Newly proposed legislation would reduce state standardized testing in schools to the federal minimum, removing four high school end-of-course exams.
Introduced by Rep. Gayle Manning, R-North Ridgeville, and Erica Crawley, D-Columbus, House Bill 239 would drop the tests for geometry, English language arts, American history and American government, which would leave 17 federally mandated tests.
Ohio is among 13 states that require testing to graduate high school. Students in the state must pass end-of-course testing.
Manning said that with extra testing, schools and the state are emphasizing testing more than learning and that the tests can create more stress for students, especially since they are required to start testing in third grade.
Mandy Jablonski, a member of the Badass Teachers Association and mother of an Elyria High School student, said she was “very excited” about the bill.
“We’ve been fighting to get testing at a federal minimum for about a year now,” she said.
Her husband, Matt Jablonski, is an American history teacher at Elyria High School and has taught for about 20 years. He said the legislation was a long time coming.
“As a teacher, the testing narrows the curriculum terribly,” he said. “If you teach in a district where students struggle with tests, which typically have a low economic standing, we have to put quite a bit of focus on getting students to pass.”
Matt Jablonski said that State Superintendent Paolo DeMaria often will say that every student is different, which he said is true but that the system doesn’t reflect it.
“It becomes terribly problematic,” he said. “When we do that, you can’t embrace differences in a system that is driven by standardization. HB 239 is legitimately going to solve that.”
The bill, called the Testing Reduction Act, also would require local school districts to form a work group that would study district-required testing and make recommendations for reducing testing to the local school board.
That group would be made up of the superintendent, testing administrator, three principals, three classroom teachers and three parents of enrolled students. All of those threes would represent elementary, middle school and high school. The group would be required to make a report no later than six months after it’s formed.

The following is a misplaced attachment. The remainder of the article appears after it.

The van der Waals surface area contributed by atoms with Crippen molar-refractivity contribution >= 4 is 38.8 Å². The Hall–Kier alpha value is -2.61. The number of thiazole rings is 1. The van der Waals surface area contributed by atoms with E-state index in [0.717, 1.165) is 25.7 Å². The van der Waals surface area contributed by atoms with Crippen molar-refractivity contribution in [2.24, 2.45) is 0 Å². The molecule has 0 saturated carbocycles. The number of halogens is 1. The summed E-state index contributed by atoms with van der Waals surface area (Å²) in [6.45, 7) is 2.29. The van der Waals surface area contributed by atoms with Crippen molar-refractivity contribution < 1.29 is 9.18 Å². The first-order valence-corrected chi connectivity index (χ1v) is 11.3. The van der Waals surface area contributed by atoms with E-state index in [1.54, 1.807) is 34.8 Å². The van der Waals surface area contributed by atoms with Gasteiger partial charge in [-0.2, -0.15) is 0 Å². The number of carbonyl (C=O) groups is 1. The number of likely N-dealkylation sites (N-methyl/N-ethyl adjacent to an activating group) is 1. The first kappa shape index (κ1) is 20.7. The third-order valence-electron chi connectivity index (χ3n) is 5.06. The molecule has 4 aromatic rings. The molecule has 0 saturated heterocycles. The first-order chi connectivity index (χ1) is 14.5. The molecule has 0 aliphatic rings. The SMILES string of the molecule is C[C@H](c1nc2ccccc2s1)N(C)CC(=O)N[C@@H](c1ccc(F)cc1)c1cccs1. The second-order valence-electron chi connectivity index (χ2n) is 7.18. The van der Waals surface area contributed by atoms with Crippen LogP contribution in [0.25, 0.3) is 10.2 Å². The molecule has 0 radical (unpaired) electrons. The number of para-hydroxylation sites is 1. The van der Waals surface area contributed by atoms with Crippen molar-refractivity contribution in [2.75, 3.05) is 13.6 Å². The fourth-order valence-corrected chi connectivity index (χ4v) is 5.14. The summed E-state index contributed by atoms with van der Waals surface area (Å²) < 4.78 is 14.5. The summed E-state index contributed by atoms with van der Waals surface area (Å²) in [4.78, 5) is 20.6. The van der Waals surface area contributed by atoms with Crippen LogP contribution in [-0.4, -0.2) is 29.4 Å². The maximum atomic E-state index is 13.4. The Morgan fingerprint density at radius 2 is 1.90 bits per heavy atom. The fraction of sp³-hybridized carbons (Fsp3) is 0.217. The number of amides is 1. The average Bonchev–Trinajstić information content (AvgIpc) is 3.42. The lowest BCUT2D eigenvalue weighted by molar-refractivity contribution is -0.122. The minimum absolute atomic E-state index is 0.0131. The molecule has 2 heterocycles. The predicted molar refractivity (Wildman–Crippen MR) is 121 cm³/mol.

“We want them to have that conversation,” Manning said. “They can sit there and talk about testing at the local level. … We need to cut back on testing and teach so students love learning. It gives local people a voice. We can explain why some tests are important.”
Mandy Jablonski said this was the first time she had seen a bill that required three parents to be a part of the group, which she said would bring better inclusion.
The Board of Education would be allowed to pass a resolution to exceed testing limits on an annual basis and report it to the Ohio Department of Education.
In 2012, legislators passed Senate Bill 165, which mandated the American history and American government tests, which HB 239 would now remove. Manning said those are the two she would have issues with other legislators with passing.
“Just because we aren’t testing something doesn’t mean we aren’t teaching it,” she said.
Matt Jablonski said that the resistance to removing American history and American government from testing is rooted in the idea that teachers will stop instructing about historical documents, which he said is untrue.
“I can’t really even speculate on how it would be different,” he said. “It would be more positive. Academically, it would allow students to pursue their interests, which would help drive their achievements and open doors to potential careers they might want to pursue.”
Without teachers needing to prepare students for those extra tests, Manning said teachers would have more room to be creative with teaching and possibly even bring in speakers to talk about the topics.
The bill also would allow students to take the ACT or SAT voluntarily. Under current law, those tests are required by the state. Currently, 24 states plus Washington. D.C., require students to take the testing.
“It’s great that the state pays for it, but there are a lot of kids out there who won’t go to college,” Manning said. “That’s a decision I think parents and kids should make together. If it’s not in your cards, why are we making you take it? We have to look at reasons for taking these tests.”
The Ohio Department of Education would be required to issue a report annually on the time spent on testing in Ohio’s schools. Local schools are allowed to create their own testing apart from the state’s required tests.
Seventeen Republicans and Democrats co-sponsored the bill.